Reaching for the corn syrup for a holiday dish prompted questions about corn syrup and high fructose corn syrup – corn cousins so to speak! Corn syrup is produced by treating corn starch with enzymes to break it down to glucose, which is easily absorbed and utilized by the body for energy. High fructose corn syrup (HFCS), on the other hand, is produced by more specific processing of corn starch with enzymes to yield syrup with a mixture of glucose and fructose. Fructose is a naturally occurring sugar that is present in small amounts in fruits (fruit sugar).
There is nothing like opening the front door on a cold winter evening and being greeted by the inviting smells of beef stew or chicken noodle soup wafting from a slow cooker. Besides the good aromas there is the satisfaction of knowing that your meal is ready to serve. Winter is not the only time a slow cooker is useful. In the summer, using this small appliance can avoid introducing heat from a hot oven. At any time of year, a slow cooker can make life a little more convenient and it takes less electricity to use a slow cooker rather than an oven.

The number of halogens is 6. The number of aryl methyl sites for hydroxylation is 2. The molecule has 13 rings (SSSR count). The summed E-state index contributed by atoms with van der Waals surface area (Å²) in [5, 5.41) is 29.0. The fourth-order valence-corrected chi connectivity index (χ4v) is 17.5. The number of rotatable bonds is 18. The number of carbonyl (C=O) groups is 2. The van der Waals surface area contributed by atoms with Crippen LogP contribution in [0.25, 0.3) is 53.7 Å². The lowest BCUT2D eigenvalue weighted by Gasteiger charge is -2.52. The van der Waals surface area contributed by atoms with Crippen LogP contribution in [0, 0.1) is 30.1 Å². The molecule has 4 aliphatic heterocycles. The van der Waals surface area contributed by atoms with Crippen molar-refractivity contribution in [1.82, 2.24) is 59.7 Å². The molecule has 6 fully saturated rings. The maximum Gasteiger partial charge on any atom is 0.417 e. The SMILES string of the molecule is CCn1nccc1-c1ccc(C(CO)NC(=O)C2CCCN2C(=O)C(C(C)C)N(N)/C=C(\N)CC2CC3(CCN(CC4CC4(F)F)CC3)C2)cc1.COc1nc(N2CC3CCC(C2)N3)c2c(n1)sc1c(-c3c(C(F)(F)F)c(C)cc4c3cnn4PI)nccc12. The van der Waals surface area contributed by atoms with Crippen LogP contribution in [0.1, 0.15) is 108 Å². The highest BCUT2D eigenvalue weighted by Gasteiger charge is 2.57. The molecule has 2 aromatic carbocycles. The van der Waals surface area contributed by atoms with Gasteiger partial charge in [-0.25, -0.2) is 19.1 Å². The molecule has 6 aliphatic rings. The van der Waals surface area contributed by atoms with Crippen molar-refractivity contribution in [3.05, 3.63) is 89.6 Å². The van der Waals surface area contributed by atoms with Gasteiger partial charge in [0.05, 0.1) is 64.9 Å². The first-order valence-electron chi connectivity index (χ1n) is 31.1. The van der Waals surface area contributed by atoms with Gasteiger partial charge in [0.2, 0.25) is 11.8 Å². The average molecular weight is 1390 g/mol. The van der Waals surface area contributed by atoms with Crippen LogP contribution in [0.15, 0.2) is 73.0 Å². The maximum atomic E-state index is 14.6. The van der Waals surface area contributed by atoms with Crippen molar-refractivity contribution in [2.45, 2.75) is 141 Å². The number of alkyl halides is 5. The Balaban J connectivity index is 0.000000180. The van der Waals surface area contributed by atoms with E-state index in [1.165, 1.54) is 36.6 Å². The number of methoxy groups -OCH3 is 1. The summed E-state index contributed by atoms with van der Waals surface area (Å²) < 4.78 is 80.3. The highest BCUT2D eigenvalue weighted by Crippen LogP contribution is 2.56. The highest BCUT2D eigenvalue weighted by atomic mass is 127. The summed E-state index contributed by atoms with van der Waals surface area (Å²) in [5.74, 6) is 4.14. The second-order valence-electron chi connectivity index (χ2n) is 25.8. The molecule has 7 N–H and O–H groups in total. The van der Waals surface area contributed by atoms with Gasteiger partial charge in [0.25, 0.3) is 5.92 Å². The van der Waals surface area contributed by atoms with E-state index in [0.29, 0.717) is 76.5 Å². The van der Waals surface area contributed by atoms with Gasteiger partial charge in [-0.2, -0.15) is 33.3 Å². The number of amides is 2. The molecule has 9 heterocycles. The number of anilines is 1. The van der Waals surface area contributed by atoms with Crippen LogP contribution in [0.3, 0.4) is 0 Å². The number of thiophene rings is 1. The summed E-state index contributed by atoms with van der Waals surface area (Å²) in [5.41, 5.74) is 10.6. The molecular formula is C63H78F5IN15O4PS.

It has been quite a few years now, but I remember pulling a chair up to the kitchen counter when my children were small so they could stand beside me while I was cooking. They wanted to see what I was doing and be part of the action! Allowing the kids to help was usually messy and took a lot longer, but we had fun and made some great memories. I am happy to say that both my children are pretty good cooks today and my son even uses his culinary skills to impress the young ladies!!